For many auto companies, running a motorsport team alongside a road car program can be rewarding. The high-speed antics of the Audi Sport Quattro S1 rally car brought an army of new buyers into their vehicles, while the original Ford GT made many buyers look at the American company in an entirely new sporty light.
But if there’s one automaker that’s been elevated to superstardom by motorsport companies, it’s this: Ferrari. A premier maker of fast road cars such as the recent fantastic 812 Competizione, it can pin this glory to the many Formula 1 wins to its credit.
That said, it hasn’t been all smooth sailing for Ferrari. Like any other race car maker, they have had to overcome certain hurdles. For every breakthrough innovation, there have been failures. To become really big, these setbacks are necessary. Ferrari did not become the best F1 racing team in the world overnight. So with this in mind, these are the five best Ferrari F1 cars ever made and the five worst.
10 Best: Ferrari 312 T
A radical departure for Ferrari, the 312 T was, in one word, amazing. It combined aluminum panels with a lightweight spaceframe. Common for F1 racers at the time. But with its transversely mounted gearbox, it stands out from previous offerings.
Powered by a 3.0 liter flat-top V12 engine, it pumped out 510 horsepower. At full chat, the engine screamed up to 12,200 rpm. With Niki Lauda at the helm, the 312 T won three championships. It is not only a great Ferrari, but also one of the best F1 cars ever.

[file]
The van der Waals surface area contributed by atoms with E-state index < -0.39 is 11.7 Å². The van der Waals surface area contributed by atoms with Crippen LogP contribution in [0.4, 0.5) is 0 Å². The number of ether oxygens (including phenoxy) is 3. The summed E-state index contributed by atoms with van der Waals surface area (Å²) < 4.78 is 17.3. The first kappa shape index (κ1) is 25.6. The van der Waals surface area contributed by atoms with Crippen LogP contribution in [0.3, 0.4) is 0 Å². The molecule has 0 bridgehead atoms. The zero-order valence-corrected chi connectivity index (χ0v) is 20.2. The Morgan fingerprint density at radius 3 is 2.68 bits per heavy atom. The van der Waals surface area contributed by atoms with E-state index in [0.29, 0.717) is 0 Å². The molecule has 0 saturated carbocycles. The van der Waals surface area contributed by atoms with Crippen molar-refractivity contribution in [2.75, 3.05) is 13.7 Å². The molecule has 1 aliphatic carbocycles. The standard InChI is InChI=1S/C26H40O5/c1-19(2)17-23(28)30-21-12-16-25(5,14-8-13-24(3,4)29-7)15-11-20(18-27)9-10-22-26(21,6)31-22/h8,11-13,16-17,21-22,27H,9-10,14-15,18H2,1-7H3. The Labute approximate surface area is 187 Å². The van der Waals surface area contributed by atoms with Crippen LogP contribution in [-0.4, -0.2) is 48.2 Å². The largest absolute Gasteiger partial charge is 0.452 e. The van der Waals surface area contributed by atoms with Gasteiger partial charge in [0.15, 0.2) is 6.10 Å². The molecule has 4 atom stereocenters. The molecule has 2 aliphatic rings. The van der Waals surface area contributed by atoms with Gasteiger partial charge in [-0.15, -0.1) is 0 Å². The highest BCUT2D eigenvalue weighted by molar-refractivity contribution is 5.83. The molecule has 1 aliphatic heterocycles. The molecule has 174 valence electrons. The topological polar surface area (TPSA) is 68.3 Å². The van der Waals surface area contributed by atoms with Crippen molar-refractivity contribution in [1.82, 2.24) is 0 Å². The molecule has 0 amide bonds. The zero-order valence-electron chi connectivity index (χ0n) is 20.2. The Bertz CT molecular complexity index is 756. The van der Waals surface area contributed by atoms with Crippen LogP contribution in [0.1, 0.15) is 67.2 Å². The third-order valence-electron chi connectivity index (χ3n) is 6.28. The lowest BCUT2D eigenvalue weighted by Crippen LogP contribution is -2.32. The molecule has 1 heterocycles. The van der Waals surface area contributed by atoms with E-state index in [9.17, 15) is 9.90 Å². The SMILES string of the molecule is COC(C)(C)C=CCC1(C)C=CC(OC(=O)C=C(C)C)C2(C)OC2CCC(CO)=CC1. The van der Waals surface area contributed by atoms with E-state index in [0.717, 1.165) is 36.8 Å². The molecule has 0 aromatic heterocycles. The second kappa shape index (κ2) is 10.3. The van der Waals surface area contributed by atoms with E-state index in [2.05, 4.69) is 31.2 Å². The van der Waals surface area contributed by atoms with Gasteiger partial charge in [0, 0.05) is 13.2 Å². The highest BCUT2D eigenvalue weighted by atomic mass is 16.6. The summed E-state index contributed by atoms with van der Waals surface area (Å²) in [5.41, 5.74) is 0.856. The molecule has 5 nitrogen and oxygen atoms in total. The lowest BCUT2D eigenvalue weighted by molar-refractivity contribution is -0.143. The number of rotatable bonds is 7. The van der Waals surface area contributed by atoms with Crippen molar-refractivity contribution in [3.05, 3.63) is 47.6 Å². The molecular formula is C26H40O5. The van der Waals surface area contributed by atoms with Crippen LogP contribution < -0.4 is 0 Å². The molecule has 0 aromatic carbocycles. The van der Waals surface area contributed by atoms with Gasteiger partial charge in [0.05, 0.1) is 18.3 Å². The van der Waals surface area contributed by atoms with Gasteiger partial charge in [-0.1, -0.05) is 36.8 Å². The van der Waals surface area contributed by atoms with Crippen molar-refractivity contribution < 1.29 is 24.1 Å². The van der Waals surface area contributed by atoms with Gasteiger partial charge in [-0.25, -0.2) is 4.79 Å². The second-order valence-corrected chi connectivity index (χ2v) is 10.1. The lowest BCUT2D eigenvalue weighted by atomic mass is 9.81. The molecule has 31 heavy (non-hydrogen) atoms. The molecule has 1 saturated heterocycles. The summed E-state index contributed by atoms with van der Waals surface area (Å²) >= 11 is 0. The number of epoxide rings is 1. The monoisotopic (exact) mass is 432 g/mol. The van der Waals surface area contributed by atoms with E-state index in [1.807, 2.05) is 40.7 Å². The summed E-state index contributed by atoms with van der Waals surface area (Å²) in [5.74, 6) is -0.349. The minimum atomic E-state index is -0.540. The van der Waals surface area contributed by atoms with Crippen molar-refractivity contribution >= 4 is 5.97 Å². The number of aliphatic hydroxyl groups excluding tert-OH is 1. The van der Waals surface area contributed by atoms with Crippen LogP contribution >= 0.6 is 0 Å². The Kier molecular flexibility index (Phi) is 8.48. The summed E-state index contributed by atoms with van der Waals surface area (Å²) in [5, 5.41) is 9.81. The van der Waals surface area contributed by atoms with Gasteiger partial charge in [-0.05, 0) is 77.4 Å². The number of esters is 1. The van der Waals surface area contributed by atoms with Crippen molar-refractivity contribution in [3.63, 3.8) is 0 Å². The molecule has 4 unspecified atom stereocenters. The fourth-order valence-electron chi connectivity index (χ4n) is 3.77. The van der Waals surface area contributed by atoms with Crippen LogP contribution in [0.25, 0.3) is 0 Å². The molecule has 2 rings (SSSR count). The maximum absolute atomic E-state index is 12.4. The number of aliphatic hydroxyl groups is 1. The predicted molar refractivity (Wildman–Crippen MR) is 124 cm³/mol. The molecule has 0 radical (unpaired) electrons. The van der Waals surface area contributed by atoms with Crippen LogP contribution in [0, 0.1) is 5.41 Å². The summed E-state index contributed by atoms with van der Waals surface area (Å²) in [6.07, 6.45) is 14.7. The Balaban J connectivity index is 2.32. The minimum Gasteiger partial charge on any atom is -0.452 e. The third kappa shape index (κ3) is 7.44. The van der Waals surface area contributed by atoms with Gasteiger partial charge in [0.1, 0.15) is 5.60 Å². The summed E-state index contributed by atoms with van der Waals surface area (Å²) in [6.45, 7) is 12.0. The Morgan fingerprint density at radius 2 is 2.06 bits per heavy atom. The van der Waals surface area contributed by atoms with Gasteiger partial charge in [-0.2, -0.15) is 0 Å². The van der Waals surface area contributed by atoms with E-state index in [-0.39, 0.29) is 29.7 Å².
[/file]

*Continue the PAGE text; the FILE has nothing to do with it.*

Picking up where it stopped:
9 Worst: Ferrari 312 T5
The 312 T5 holds the record for delivering the worst F1 season ever. It failed to finish 10 times out of 14 races. It was hopelessly unreliable and uncompetitive. As proof of its terrible nature, the best result the 312 T5 could ever achieve was a humble fifth place.
On paper, the 312 T5 was a winner. An evolution of the 312 T, the engine now delivered 515 hp. It had upgraded brakes and better suspension. What it hadn’t counted on was being beaten to a pulp, as a new wave of V6 turbocharged F1 cars had ridiculed Ferrari.
8 Best: Ferrari 156
Also known as the Sharknose because of its distinct muzzle, the 156 was developed to comply with the new racing rules. Engine dimensions had to be reduced from 2.5 liters to 1.5 liters. When it was fitted with an all-new V6 engine, the Sharknose became legendary.
Despite its size, the 1.5-liter V6 delivered 190 hp. With the throttle pressed, the unit would spin up to 9,500 rpm. The power delivery is said to be very smooth. The 156 Sharknose, a fiercely competitive machine, took five first-place wins in 1961. This led to Ferrari taking both F1 titles.
7 Worst: Ferrari F14 T
The F14 T, known as one of the least competitive cars Ferrari has ever made, failed to inspire. During its run, the F14 T did not achieve a single victory. The F14 T was the sixtieth F1 car built by Ferrari and marked a switch from using a naturally aspirated to a turbocharged V6.
With a 1.6-liter V6 turbo engine, the F14 T delivered 600 hp. The car was also equipped with a hybrid KERS system to recover lost energy. Despite its advanced setup and impressive aerodynamic package, the F14 T just couldn’t make it. It was quickly replaced by the SF-15T.
6 Best: Ferrari F2007